The constitutional declaration passed last week contains many concerning elements, according to Egyptian civil society organisations.
The Egyptian Initiative for Personal Rights (EIPR) criticised the declaration’s approach to freedom of belief, calling on interim president Adly Mansour to amend the second paragraph of Article 7, which only guarantees freedom of belief and worship to followers of the three “divine religions”. EIPR suggested replacing the paragraph with Article 46 of the 1971 constitution, which guarantees freedom of belief and worship, without reference to the restriction of such rights to only three religions.
The Egyptian Centre for Economic and Social Rights (ECESR) condemned the timing of the declaration, saying that that such a declaration should have been discussed with “all revolutionary, political and rights groups before being announced.”
“ECESR believes the majority of the text conveys an inclination towards a constitutional coup against the principles of the January 25th Revolution,” said the group in a statement.
ECESR said the constitutional declaration was prepared in the same manner that ousted president Mohamed Morsi’s November declaration was and came with “the same spirit and rules giving the president absolute powers.”
The statement also joined EIPR in criticising the religious aspect of the declaration, saying it “accommodates unjustified sectarian bias.” They claim that Article 219 of the suspended constitution, which was rejected by non-Islamist forces, was incorporated into Article 1 of the new declaration, which says that principles of Sharia, including general evidence, foundational rules, jurisprudence and “credible sources accepted in Sunni doctrines” are the principal source of legislation.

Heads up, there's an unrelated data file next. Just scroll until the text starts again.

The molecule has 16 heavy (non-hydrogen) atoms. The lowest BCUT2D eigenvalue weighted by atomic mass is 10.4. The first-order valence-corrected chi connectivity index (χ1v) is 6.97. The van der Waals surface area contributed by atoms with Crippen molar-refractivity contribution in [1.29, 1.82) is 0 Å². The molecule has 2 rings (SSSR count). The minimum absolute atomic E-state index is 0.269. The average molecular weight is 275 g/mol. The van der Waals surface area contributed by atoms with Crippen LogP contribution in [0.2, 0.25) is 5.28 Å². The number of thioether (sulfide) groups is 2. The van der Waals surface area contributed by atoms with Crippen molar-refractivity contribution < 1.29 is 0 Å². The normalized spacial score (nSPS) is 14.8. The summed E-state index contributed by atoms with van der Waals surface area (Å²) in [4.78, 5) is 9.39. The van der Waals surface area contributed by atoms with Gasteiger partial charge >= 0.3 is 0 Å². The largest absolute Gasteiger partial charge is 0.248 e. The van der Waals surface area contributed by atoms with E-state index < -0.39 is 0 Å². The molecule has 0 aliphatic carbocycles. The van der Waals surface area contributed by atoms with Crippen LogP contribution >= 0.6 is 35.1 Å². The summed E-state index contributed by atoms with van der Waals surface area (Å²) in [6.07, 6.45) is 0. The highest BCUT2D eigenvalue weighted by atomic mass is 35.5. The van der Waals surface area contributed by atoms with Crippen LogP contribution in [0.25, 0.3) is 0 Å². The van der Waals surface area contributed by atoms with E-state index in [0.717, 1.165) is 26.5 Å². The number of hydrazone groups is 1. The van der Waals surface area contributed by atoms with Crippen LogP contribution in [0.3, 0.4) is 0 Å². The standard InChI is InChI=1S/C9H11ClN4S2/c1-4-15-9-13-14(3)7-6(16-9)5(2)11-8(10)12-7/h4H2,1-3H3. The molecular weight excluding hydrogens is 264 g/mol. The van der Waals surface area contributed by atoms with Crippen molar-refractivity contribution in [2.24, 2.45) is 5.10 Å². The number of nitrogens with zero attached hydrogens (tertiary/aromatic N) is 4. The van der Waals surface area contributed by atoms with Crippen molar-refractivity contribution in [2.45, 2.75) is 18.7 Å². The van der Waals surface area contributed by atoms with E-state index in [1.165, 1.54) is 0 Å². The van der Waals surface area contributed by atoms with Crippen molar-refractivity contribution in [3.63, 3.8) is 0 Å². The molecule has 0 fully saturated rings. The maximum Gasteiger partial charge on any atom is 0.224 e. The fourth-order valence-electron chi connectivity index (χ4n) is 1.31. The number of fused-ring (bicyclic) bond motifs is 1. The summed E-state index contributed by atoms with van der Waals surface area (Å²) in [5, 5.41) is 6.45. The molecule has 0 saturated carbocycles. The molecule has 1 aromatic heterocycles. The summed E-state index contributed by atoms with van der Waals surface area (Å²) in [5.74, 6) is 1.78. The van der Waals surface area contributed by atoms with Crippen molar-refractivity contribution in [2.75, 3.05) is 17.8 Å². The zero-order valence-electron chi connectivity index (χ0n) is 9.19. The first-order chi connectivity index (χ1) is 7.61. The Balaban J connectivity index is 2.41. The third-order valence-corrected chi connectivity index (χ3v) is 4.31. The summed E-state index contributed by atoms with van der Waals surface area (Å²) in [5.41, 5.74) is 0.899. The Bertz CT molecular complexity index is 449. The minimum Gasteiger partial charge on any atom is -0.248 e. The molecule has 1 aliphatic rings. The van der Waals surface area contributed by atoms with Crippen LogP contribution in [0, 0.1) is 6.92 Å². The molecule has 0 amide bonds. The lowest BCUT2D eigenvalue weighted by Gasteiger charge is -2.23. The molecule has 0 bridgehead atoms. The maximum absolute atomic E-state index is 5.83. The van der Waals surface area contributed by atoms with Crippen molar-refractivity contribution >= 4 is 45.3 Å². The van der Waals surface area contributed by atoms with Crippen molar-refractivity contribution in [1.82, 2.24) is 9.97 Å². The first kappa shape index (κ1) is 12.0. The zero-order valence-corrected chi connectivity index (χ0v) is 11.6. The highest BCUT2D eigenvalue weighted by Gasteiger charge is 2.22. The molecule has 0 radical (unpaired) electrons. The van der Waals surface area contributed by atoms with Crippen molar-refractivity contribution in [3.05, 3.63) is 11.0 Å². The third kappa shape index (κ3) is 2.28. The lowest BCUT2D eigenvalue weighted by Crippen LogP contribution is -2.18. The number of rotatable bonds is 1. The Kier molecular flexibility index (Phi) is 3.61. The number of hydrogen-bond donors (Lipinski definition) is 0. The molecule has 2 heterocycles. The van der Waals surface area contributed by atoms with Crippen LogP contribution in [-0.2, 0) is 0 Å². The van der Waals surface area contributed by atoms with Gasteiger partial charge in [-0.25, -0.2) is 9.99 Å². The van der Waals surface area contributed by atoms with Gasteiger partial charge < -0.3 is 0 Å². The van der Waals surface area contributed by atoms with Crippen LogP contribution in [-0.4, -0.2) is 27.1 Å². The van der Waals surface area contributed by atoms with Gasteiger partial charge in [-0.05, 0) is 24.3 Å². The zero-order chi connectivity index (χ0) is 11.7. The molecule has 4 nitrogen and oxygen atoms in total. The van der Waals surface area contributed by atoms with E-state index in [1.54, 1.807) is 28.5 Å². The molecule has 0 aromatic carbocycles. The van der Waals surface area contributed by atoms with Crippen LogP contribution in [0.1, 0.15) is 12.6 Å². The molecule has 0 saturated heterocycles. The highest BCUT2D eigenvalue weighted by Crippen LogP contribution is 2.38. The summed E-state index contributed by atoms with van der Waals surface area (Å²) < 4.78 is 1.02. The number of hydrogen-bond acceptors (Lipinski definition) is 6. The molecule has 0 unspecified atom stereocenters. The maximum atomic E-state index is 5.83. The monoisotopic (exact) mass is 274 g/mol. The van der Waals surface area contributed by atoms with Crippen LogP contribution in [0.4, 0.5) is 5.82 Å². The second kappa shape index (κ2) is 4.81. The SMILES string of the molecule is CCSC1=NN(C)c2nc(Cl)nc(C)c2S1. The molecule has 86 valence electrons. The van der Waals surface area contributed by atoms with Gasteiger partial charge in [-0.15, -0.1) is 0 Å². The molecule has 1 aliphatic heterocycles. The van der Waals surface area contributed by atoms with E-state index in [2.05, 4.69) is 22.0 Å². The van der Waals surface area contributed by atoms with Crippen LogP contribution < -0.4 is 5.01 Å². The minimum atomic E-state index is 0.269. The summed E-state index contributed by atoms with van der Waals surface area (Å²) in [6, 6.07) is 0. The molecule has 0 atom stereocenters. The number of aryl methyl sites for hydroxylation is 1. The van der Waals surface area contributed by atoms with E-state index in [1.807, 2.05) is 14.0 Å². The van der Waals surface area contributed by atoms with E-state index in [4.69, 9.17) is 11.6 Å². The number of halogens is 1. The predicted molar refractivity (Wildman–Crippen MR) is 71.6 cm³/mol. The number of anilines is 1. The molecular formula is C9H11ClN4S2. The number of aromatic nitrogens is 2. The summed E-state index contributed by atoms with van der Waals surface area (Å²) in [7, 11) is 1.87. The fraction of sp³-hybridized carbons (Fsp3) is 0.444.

“The declaration did not state the principles of the doctrines of Christian or Jewish Egyptians,” added ECESR, saying that the text from the 1971 constitution stating that “the principles of Islamic Sharia are the main source of legislation,” should have sufficed for the declaration.
The statement also pointed out weaknesses in the declaration’s dealing with economic and social rights, saying it repeated the mistakes of previous constitutions by “re-constitutionalising indentured labour by clearing the way for forced labour through law.”
It also ignored rights such as housing, health, medical treatment, food, drink, linking wages with prices and the right to worker representation on corporate boards and in profit sharing.
ECESR, like EIPR, also criticised the restriction of religious rights to the three divine religions.
The group provided a long list of grievances with many articles of the declaration, including lack of concern with “the rights of the martyrs and wounded of the revolution,” giving the president too much power and the allowance of military trials for civilians.
ECESR also criticised Article 29 of the declaration which called for a 50-member committee to handle constitutional amendments. According to the article, the committee would consist of at least ten women and ten members of the youth. The group’s statement proposed the members of the assembly be raised to 100 and that at least one quarter would be made up of women and another quarter consisting of youth.